The Nigeria Employers’ Consultative Association (NECA) says the Federal Government’s proposed reduction of its budget by over N1.5 trillion should come from recurrent expenditures rather than capital expenditures.
Its Director-General, Mr Timothy Olawale, gave the advice while speaking to newsmen on Thursday in Lagos.
CBN had announced an intervention fund of N1.1 trillion to reduce the biting effects of the Coronavirus pandemic.
The apex bank Governor, Mr Godwin Emefiele, made the announcement on March 18, days after announcing a N50 billion credit facility for small and medium enterprises.
Emefiele, had said in a statement that N1 trillion would be used to support the local manufacturing sector, as well as boost import substitution.
According to Olawale, expenses that will not contribute to national development should be the focal points at this time.
“This is the time for government to deliberately curb waste and institutionalise a road map for the rapid diversification of the Nigerian economy.
“While we commend government’s recent efforts to protect Nigerians and also keep economic activities going, we urge that greater effort should be made to mobilise Nigerians to support government’s efforts,” he said.
The director-general stated that the Central Bank of Nigeria (CBN)’s N1.1 trillion intervention fund to support critical sectors of the economy, would improve stability and ensure improved economic activities.
He commended the bank’s initiative, describing it as consistent with the global economic practices.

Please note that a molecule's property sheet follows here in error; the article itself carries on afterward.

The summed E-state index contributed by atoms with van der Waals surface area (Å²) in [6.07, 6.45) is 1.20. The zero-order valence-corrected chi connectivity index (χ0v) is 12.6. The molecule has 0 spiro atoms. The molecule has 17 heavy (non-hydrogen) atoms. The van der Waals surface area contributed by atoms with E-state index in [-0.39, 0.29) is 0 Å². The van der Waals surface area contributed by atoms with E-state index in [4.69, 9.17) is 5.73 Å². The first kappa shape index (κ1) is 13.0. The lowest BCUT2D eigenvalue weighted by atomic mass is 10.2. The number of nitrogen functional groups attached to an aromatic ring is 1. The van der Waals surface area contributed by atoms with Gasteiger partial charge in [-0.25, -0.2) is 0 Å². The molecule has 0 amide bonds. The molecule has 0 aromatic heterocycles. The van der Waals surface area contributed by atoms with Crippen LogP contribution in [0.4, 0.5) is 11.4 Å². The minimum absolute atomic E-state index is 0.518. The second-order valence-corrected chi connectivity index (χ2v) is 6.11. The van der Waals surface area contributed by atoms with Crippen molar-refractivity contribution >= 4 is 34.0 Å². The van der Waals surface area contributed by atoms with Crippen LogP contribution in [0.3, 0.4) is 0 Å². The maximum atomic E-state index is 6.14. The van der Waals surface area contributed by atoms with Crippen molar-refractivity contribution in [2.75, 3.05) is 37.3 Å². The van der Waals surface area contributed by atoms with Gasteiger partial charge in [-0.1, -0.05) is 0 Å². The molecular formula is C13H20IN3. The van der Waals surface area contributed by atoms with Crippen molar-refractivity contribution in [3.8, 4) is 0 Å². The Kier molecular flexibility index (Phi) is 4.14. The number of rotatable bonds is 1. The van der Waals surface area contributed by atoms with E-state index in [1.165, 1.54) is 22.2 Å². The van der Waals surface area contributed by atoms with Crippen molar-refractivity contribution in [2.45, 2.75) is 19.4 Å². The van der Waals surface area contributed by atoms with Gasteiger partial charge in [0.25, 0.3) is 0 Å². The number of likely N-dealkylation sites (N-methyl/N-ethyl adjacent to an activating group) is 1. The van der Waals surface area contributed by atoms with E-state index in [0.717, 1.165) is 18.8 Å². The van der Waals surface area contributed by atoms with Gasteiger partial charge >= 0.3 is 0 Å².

Olawale said: “We commend CBN for the bold step taken to aid the survival of businesses and the economy at large.
“The impact of the Coronavirus across over 100 countries, has affected global supply chains, as well as demand for goods and services.
“Commodity prices have also been affected, as crude oil prices have plummeted.
“The stimulus by CBN, if strategically deployed, will not only keep the wheel of economic activities going, but will also protect jobs and stop the slide in recession.”
Olawale, therefore, urged the government to consider funding for infrastructure projects that improved access to markets for farmers and SMEs, and reduce the operational costs, to increase non-oil exports.
He also called for the real sector to be urgently supported to improve capacity utilisation and create jobs.
“From recent realities, the need to support the health sector, especially local drugs manufacturing companies and health laboratories, cannot be over-emphasised,” he said.